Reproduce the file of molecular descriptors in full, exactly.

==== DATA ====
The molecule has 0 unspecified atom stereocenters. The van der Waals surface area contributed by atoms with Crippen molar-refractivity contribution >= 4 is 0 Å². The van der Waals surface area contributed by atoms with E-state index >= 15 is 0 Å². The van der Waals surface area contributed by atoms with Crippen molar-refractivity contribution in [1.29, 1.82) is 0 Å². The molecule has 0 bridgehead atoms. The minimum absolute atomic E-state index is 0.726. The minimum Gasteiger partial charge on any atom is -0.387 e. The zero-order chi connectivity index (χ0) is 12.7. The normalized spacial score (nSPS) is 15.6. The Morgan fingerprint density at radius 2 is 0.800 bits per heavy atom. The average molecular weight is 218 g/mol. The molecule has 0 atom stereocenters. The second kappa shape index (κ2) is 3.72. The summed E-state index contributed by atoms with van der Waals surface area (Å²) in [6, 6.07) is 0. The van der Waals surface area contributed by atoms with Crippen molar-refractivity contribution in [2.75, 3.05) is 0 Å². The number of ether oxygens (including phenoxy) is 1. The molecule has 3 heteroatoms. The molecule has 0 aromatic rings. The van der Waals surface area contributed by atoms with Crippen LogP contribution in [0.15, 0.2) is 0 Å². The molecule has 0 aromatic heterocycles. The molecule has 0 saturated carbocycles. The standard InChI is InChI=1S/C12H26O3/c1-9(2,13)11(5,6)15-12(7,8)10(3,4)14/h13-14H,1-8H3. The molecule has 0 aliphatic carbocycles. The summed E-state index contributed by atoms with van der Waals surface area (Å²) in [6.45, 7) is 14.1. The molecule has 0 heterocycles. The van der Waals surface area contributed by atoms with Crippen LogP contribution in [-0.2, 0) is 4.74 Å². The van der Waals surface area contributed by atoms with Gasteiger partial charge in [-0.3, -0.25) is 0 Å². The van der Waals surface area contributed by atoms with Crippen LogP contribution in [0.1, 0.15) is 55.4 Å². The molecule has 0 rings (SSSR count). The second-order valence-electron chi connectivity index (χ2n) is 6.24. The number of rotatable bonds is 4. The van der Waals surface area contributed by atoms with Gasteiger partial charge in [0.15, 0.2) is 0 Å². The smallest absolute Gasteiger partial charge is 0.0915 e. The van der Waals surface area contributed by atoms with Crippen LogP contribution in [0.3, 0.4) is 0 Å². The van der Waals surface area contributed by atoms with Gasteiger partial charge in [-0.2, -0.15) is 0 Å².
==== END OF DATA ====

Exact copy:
The molecule has 0 unspecified atom stereocenters. The van der Waals surface area contributed by atoms with Crippen molar-refractivity contribution >= 4 is 0 Å². The van der Waals surface area contributed by atoms with E-state index >= 15 is 0 Å². The van der Waals surface area contributed by atoms with Crippen molar-refractivity contribution in [1.29, 1.82) is 0 Å². The molecule has 0 bridgehead atoms. The minimum absolute atomic E-state index is 0.726. The minimum Gasteiger partial charge on any atom is -0.387 e. The zero-order chi connectivity index (χ0) is 12.7. The normalized spacial score (nSPS) is 15.6. The Morgan fingerprint density at radius 2 is 0.800 bits per heavy atom. The average molecular weight is 218 g/mol. The molecule has 0 atom stereocenters. The second kappa shape index (κ2) is 3.72. The summed E-state index contributed by atoms with van der Waals surface area (Å²) in [6, 6.07) is 0. The van der Waals surface area contributed by atoms with Crippen molar-refractivity contribution in [2.75, 3.05) is 0 Å². The number of ether oxygens (including phenoxy) is 1. The molecule has 3 heteroatoms. The molecule has 0 aromatic rings. The van der Waals surface area contributed by atoms with Crippen LogP contribution in [0.15, 0.2) is 0 Å². The molecule has 0 aromatic heterocycles. The molecule has 0 saturated carbocycles. The standard InChI is InChI=1S/C12H26O3/c1-9(2,13)11(5,6)15-12(7,8)10(3,4)14/h13-14H,1-8H3. The molecule has 0 aliphatic carbocycles. The summed E-state index contributed by atoms with van der Waals surface area (Å²) in [6.45, 7) is 14.1. The molecule has 0 heterocycles. The van der Waals surface area contributed by atoms with Crippen LogP contribution in [-0.2, 0) is 4.74 Å². The van der Waals surface area contributed by atoms with Gasteiger partial charge in [-0.3, -0.25) is 0 Å². The van der Waals surface area contributed by atoms with Crippen LogP contribution in [0.1, 0.15) is 55.4 Å². The molecule has 0 rings (SSSR count). The second-order valence-electron chi connectivity index (χ2n) is 6.24. The number of rotatable bonds is 4. The van der Waals surface area contributed by atoms with Gasteiger partial charge in [0.15, 0.2) is 0 Å². The smallest absolute Gasteiger partial charge is 0.0915 e. The van der Waals surface area contributed by atoms with Crippen LogP contribution in [0.3, 0.4) is 0 Å². The van der Waals surface area contributed by atoms with Gasteiger partial charge in [-0.2, -0.15) is 0 Å².